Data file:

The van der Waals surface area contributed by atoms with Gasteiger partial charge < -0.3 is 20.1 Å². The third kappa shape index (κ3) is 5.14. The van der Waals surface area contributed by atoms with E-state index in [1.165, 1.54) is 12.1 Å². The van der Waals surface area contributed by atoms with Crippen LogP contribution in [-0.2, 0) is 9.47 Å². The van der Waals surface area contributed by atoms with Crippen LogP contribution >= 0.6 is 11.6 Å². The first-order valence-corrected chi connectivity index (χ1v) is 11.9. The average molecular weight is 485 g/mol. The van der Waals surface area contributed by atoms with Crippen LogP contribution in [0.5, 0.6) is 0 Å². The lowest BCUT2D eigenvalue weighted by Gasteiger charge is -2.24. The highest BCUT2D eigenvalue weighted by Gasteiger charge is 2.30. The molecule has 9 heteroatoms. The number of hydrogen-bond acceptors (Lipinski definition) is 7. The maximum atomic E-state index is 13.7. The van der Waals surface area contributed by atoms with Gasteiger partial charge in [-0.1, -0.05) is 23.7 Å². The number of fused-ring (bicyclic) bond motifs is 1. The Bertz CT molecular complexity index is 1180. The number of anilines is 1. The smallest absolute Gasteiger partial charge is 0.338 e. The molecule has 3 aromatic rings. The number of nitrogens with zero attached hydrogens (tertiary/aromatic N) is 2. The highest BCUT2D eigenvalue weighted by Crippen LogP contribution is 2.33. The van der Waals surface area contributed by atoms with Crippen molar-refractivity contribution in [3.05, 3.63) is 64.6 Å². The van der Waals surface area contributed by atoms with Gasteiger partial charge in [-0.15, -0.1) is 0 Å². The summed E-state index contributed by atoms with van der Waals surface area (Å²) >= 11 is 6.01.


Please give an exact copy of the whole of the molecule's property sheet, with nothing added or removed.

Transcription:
The van der Waals surface area contributed by atoms with Gasteiger partial charge < -0.3 is 20.1 Å². The third kappa shape index (κ3) is 5.14. The van der Waals surface area contributed by atoms with E-state index in [1.165, 1.54) is 12.1 Å². The van der Waals surface area contributed by atoms with Crippen LogP contribution in [-0.2, 0) is 9.47 Å². The van der Waals surface area contributed by atoms with Crippen LogP contribution >= 0.6 is 11.6 Å². The first-order valence-corrected chi connectivity index (χ1v) is 11.9. The average molecular weight is 485 g/mol. The van der Waals surface area contributed by atoms with Crippen LogP contribution in [0.5, 0.6) is 0 Å². The lowest BCUT2D eigenvalue weighted by Gasteiger charge is -2.24. The highest BCUT2D eigenvalue weighted by Gasteiger charge is 2.30. The molecule has 9 heteroatoms. The number of hydrogen-bond acceptors (Lipinski definition) is 7. The maximum atomic E-state index is 13.7. The van der Waals surface area contributed by atoms with Gasteiger partial charge in [-0.1, -0.05) is 23.7 Å². The number of fused-ring (bicyclic) bond motifs is 1. The Bertz CT molecular complexity index is 1180. The number of anilines is 1. The smallest absolute Gasteiger partial charge is 0.338 e. The molecule has 3 aromatic rings. The number of nitrogens with zero attached hydrogens (tertiary/aromatic N) is 2. The highest BCUT2D eigenvalue weighted by Crippen LogP contribution is 2.33. The van der Waals surface area contributed by atoms with Crippen molar-refractivity contribution in [3.05, 3.63) is 64.6 Å². The van der Waals surface area contributed by atoms with Gasteiger partial charge in [-0.15, -0.1) is 0 Å². The summed E-state index contributed by atoms with van der Waals surface area (Å²) >= 11 is 6.01.